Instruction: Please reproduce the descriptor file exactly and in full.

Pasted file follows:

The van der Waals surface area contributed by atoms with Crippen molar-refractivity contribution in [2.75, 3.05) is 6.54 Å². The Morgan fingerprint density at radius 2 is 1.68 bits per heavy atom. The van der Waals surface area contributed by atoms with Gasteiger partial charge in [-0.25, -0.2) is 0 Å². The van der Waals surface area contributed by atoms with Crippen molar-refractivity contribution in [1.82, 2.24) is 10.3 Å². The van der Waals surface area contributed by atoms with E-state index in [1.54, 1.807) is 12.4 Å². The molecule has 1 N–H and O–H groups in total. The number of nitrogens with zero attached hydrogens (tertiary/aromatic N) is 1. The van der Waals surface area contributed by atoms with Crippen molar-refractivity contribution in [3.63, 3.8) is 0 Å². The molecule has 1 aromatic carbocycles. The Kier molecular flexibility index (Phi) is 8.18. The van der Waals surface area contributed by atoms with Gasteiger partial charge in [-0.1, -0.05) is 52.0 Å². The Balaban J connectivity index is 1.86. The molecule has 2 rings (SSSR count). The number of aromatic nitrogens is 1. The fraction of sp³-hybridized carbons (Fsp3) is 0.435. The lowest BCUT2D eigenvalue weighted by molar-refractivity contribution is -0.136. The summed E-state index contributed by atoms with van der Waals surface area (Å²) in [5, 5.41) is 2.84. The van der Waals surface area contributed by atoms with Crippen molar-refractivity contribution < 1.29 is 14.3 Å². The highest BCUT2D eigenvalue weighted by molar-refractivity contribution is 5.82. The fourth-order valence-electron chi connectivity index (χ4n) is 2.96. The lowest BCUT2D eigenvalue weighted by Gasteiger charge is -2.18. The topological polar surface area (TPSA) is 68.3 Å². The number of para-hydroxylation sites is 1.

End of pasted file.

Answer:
The van der Waals surface area contributed by atoms with Crippen molar-refractivity contribution in [2.75, 3.05) is 6.54 Å². The Morgan fingerprint density at radius 2 is 1.68 bits per heavy atom. The van der Waals surface area contributed by atoms with Gasteiger partial charge in [-0.25, -0.2) is 0 Å². The van der Waals surface area contributed by atoms with Crippen molar-refractivity contribution in [1.82, 2.24) is 10.3 Å². The van der Waals surface area contributed by atoms with E-state index in [1.54, 1.807) is 12.4 Å². The molecule has 1 N–H and O–H groups in total. The number of nitrogens with zero attached hydrogens (tertiary/aromatic N) is 1. The van der Waals surface area contributed by atoms with Crippen molar-refractivity contribution in [3.63, 3.8) is 0 Å². The molecule has 1 aromatic carbocycles. The Kier molecular flexibility index (Phi) is 8.18. The van der Waals surface area contributed by atoms with Gasteiger partial charge in [-0.1, -0.05) is 52.0 Å². The Balaban J connectivity index is 1.86. The molecule has 2 rings (SSSR count). The number of aromatic nitrogens is 1. The fraction of sp³-hybridized carbons (Fsp3) is 0.435. The lowest BCUT2D eigenvalue weighted by molar-refractivity contribution is -0.136. The summed E-state index contributed by atoms with van der Waals surface area (Å²) in [5, 5.41) is 2.84. The van der Waals surface area contributed by atoms with Crippen molar-refractivity contribution < 1.29 is 14.3 Å². The highest BCUT2D eigenvalue weighted by molar-refractivity contribution is 5.82. The fourth-order valence-electron chi connectivity index (χ4n) is 2.96. The lowest BCUT2D eigenvalue weighted by Gasteiger charge is -2.18. The topological polar surface area (TPSA) is 68.3 Å². The number of para-hydroxylation sites is 1.